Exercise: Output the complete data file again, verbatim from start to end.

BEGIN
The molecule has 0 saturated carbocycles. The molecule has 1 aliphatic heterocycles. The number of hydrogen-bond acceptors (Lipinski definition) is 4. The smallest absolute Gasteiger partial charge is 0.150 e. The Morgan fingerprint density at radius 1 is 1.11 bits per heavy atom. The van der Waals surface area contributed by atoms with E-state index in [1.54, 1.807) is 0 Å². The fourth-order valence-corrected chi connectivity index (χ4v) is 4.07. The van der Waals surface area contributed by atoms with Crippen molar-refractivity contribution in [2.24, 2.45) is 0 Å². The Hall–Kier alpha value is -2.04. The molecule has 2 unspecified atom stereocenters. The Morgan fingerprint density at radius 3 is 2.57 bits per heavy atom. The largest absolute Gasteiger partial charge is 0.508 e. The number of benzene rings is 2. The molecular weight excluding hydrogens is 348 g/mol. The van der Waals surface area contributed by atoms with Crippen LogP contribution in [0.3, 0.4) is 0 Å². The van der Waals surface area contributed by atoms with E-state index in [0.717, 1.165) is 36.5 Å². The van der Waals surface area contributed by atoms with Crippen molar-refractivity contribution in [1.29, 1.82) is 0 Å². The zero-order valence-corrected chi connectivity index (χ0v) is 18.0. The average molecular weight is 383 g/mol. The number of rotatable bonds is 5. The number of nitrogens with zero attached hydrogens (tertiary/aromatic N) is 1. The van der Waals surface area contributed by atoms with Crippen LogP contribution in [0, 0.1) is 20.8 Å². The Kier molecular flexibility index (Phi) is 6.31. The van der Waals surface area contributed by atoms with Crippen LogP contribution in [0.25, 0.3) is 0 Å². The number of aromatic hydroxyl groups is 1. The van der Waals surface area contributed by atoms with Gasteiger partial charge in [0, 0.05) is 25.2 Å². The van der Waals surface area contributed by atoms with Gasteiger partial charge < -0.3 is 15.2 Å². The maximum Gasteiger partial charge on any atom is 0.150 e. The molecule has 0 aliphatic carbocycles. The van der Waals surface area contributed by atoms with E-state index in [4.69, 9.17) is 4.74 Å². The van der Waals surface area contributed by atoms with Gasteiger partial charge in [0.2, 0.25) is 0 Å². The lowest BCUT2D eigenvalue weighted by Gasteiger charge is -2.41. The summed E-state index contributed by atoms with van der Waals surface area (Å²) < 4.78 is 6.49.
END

The molecule has 0 saturated carbocycles. The molecule has 1 aliphatic heterocycles. The number of hydrogen-bond acceptors (Lipinski definition) is 4. The smallest absolute Gasteiger partial charge is 0.150 e. The Morgan fingerprint density at radius 1 is 1.11 bits per heavy atom. The van der Waals surface area contributed by atoms with E-state index in [1.54, 1.807) is 0 Å². The fourth-order valence-corrected chi connectivity index (χ4v) is 4.07. The van der Waals surface area contributed by atoms with Crippen molar-refractivity contribution in [2.24, 2.45) is 0 Å². The Hall–Kier alpha value is -2.04. The molecule has 2 unspecified atom stereocenters. The Morgan fingerprint density at radius 3 is 2.57 bits per heavy atom. The largest absolute Gasteiger partial charge is 0.508 e. The number of benzene rings is 2. The molecular weight excluding hydrogens is 348 g/mol. The van der Waals surface area contributed by atoms with Crippen LogP contribution in [0.3, 0.4) is 0 Å². The van der Waals surface area contributed by atoms with E-state index in [0.717, 1.165) is 36.5 Å². The van der Waals surface area contributed by atoms with Crippen molar-refractivity contribution in [1.29, 1.82) is 0 Å². The zero-order valence-corrected chi connectivity index (χ0v) is 18.0. The average molecular weight is 383 g/mol. The number of rotatable bonds is 5. The number of nitrogens with zero attached hydrogens (tertiary/aromatic N) is 1. The van der Waals surface area contributed by atoms with Crippen LogP contribution in [0, 0.1) is 20.8 Å². The Kier molecular flexibility index (Phi) is 6.31. The van der Waals surface area contributed by atoms with Crippen LogP contribution in [0.25, 0.3) is 0 Å². The number of aromatic hydroxyl groups is 1. The van der Waals surface area contributed by atoms with Gasteiger partial charge in [0, 0.05) is 25.2 Å². The van der Waals surface area contributed by atoms with Gasteiger partial charge < -0.3 is 15.2 Å². The maximum Gasteiger partial charge on any atom is 0.150 e. The molecule has 0 aliphatic carbocycles. The van der Waals surface area contributed by atoms with E-state index in [4.69, 9.17) is 4.74 Å². The van der Waals surface area contributed by atoms with Gasteiger partial charge in [0.2, 0.25) is 0 Å². The lowest BCUT2D eigenvalue weighted by Gasteiger charge is -2.41. The summed E-state index contributed by atoms with van der Waals surface area (Å²) < 4.78 is 6.49.